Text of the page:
It’s a beautiful life: The courage raised by a lost vision
Published: 06th January 2013 12:00 AM |
The Other Senses written by Preeti Monga compels you to take a new journey. The cover says it is an “Inspiring True Story of A Visually Impaired Woman and Her Road to Success.” Yes this is just one way of looking at the book. This book is indeed inspiring but it reveals a lot of nuances that are usually overlooked when one thinks about a possible life-story of a woman who is blind.
The book starts with the depiction of Preeti’s present life and travels to her past. The book gradually progresses to her girlhood. The fluidity in the author’s expression takes you back to the times she has spent in Shimla, Delhi, Kolkata (then Calcutta), Agartala (her father gets transferred to different places). While reflecting on the time spent in these places, she captures the life of these places in detail.
Monga’s story of losing the vision is very moving. Accounts of the visits she made to the doctors and the details of the medical consultations are written in an interesting manner. There is an immense positive energy that emanates from a story of a tragic incident. Also, the most pleasing aspect is the author’s optimism. She doesn’t blame anyone for the problems she faces after losing sight. She doesn’t ask “why me?”
The story of how she makes career choices after losing her sight is very engrossing. In her story, one can sense the pangs disabled people feel. The book goes on to reveal how the author tried different vocation options with help from a very few people who understood what she wants. As a child, Monga was thrown out of school. Though true education can happen outside schools it is not difficult to relate with the anguish she must have gone through on being removed from a mainstream school because of her poor vision. One can relate with so many children in India who are denied education for similar reasons in spite of the laws meant for their welfare including the Right to Education Act. Preeti Monga’s book addresses how society and education system stereotype disabled people.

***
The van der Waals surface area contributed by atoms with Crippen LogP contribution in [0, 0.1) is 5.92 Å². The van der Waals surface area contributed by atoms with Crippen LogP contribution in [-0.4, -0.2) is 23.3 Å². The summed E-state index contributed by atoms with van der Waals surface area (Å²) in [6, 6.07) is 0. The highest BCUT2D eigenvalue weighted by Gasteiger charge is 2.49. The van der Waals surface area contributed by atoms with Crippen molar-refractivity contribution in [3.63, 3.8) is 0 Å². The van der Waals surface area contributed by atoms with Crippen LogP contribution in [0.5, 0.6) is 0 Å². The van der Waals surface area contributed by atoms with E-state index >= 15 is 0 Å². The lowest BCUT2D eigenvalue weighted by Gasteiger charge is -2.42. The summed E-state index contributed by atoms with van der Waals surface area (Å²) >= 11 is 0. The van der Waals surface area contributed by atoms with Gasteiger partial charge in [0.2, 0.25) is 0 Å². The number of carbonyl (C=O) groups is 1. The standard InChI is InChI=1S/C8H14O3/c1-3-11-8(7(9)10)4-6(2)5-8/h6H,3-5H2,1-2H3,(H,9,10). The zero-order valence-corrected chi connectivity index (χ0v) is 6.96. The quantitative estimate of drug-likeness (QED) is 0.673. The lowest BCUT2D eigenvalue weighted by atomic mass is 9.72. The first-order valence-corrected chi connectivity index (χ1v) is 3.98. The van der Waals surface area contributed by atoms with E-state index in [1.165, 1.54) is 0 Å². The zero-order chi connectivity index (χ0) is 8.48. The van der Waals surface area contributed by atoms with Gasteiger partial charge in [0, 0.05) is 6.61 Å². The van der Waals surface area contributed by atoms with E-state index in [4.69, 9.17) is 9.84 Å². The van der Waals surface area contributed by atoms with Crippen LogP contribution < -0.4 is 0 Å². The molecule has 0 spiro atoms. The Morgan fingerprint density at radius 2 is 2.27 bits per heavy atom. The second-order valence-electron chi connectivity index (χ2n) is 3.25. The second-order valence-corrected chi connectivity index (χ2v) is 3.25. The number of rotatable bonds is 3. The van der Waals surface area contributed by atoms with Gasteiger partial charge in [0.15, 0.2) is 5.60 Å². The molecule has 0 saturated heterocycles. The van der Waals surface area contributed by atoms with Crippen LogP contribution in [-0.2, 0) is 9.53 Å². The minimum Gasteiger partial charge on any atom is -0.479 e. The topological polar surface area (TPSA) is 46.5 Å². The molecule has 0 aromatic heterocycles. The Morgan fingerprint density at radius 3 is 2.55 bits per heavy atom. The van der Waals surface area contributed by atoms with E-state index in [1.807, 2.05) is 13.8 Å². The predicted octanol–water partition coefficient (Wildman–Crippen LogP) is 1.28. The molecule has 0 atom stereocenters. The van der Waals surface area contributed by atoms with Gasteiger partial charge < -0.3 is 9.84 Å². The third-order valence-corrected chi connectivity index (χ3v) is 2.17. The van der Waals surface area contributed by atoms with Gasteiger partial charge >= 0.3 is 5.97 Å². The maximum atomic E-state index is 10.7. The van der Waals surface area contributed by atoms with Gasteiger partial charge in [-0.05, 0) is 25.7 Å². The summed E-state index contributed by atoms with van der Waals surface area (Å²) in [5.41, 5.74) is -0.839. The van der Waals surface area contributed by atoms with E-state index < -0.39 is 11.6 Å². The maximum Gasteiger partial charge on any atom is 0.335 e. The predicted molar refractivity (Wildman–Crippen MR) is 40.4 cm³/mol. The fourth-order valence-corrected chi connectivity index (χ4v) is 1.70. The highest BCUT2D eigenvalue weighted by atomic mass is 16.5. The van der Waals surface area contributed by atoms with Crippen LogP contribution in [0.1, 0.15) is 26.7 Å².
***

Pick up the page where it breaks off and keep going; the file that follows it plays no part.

She held her head high during the most difficult times with her inner strength and a positive-frame of mind. Her parents, her brother and his wife, their two children along with some friends supported her in this phase. But she could face this situation bravely because of her strong will power. Preeti comes from a well educated family. This helped her in finding the right vocation for herself. Even though she had this advantage, one can say that Preeti Monga can be a role model for India’s disabled people, women in general and disabled women. One can recommend her book to policy makers and legal experts who need to be sensitised on issues relating to women with disabilities.
This inspiring book must be made available in Braille/audio formats to reach more and more people.